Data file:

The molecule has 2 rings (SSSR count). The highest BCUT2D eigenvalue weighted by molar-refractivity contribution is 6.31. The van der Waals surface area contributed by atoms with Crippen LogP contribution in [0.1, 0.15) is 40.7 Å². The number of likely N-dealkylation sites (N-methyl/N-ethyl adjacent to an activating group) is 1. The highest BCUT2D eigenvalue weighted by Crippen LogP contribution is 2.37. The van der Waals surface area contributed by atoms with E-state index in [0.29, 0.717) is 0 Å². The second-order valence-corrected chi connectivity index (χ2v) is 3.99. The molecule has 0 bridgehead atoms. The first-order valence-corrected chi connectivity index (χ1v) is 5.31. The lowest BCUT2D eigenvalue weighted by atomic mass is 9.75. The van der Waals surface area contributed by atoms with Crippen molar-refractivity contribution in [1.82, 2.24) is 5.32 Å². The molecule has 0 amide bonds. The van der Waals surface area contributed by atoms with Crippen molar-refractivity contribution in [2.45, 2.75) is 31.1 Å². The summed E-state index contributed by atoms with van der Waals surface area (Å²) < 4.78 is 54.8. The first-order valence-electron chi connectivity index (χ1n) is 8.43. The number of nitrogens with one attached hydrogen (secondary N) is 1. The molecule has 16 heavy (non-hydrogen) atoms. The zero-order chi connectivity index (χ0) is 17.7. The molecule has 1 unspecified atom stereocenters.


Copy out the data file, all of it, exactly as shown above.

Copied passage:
The molecule has 2 rings (SSSR count). The highest BCUT2D eigenvalue weighted by molar-refractivity contribution is 6.31. The van der Waals surface area contributed by atoms with Crippen LogP contribution in [0.1, 0.15) is 40.7 Å². The number of likely N-dealkylation sites (N-methyl/N-ethyl adjacent to an activating group) is 1. The highest BCUT2D eigenvalue weighted by Crippen LogP contribution is 2.37. The van der Waals surface area contributed by atoms with E-state index in [0.29, 0.717) is 0 Å². The second-order valence-corrected chi connectivity index (χ2v) is 3.99. The molecule has 0 bridgehead atoms. The first-order valence-corrected chi connectivity index (χ1v) is 5.31. The lowest BCUT2D eigenvalue weighted by atomic mass is 9.75. The van der Waals surface area contributed by atoms with Crippen molar-refractivity contribution in [1.82, 2.24) is 5.32 Å². The molecule has 0 amide bonds. The van der Waals surface area contributed by atoms with Crippen molar-refractivity contribution in [2.45, 2.75) is 31.1 Å². The summed E-state index contributed by atoms with van der Waals surface area (Å²) < 4.78 is 54.8. The first-order valence-electron chi connectivity index (χ1n) is 8.43. The number of nitrogens with one attached hydrogen (secondary N) is 1. The molecule has 16 heavy (non-hydrogen) atoms. The zero-order chi connectivity index (χ0) is 17.7. The molecule has 1 unspecified atom stereocenters.